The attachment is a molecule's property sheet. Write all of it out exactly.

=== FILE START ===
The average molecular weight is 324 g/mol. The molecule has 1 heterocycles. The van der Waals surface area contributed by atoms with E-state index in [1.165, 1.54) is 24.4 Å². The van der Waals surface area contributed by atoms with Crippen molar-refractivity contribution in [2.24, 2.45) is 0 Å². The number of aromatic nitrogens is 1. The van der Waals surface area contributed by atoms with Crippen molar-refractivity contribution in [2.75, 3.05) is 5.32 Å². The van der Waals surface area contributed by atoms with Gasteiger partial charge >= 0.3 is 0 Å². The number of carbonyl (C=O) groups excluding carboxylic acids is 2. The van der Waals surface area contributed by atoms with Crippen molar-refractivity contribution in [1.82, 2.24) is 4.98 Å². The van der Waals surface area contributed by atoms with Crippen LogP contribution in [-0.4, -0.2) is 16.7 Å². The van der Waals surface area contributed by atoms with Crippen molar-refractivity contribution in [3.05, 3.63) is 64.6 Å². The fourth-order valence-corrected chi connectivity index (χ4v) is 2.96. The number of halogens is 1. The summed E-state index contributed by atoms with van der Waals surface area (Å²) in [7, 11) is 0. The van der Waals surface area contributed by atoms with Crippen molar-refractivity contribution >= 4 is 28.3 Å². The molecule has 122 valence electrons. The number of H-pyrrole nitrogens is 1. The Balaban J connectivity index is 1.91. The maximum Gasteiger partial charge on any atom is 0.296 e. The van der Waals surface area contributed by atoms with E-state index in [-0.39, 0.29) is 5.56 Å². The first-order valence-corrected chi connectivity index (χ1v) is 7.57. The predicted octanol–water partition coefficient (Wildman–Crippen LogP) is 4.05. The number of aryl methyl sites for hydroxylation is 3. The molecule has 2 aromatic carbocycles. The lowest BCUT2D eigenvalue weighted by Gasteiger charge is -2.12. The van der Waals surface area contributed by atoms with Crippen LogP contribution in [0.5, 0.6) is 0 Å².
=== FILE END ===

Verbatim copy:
The average molecular weight is 324 g/mol. The molecule has 1 heterocycles. The van der Waals surface area contributed by atoms with E-state index in [1.165, 1.54) is 24.4 Å². The van der Waals surface area contributed by atoms with Crippen molar-refractivity contribution in [2.24, 2.45) is 0 Å². The number of aromatic nitrogens is 1. The van der Waals surface area contributed by atoms with Crippen molar-refractivity contribution in [2.75, 3.05) is 5.32 Å². The van der Waals surface area contributed by atoms with Gasteiger partial charge >= 0.3 is 0 Å². The number of carbonyl (C=O) groups excluding carboxylic acids is 2. The van der Waals surface area contributed by atoms with Crippen molar-refractivity contribution in [1.82, 2.24) is 4.98 Å². The van der Waals surface area contributed by atoms with Crippen LogP contribution in [-0.4, -0.2) is 16.7 Å². The van der Waals surface area contributed by atoms with Crippen molar-refractivity contribution in [3.05, 3.63) is 64.6 Å². The fourth-order valence-corrected chi connectivity index (χ4v) is 2.96. The number of halogens is 1. The summed E-state index contributed by atoms with van der Waals surface area (Å²) in [7, 11) is 0. The van der Waals surface area contributed by atoms with Crippen molar-refractivity contribution >= 4 is 28.3 Å². The molecule has 122 valence electrons. The number of H-pyrrole nitrogens is 1. The Balaban J connectivity index is 1.91. The maximum Gasteiger partial charge on any atom is 0.296 e. The van der Waals surface area contributed by atoms with E-state index in [-0.39, 0.29) is 5.56 Å². The first-order valence-corrected chi connectivity index (χ1v) is 7.57. The predicted octanol–water partition coefficient (Wildman–Crippen LogP) is 4.05. The number of aryl methyl sites for hydroxylation is 3. The molecule has 2 aromatic carbocycles. The lowest BCUT2D eigenvalue weighted by Gasteiger charge is -2.12. The van der Waals surface area contributed by atoms with Crippen LogP contribution in [0.5, 0.6) is 0 Å².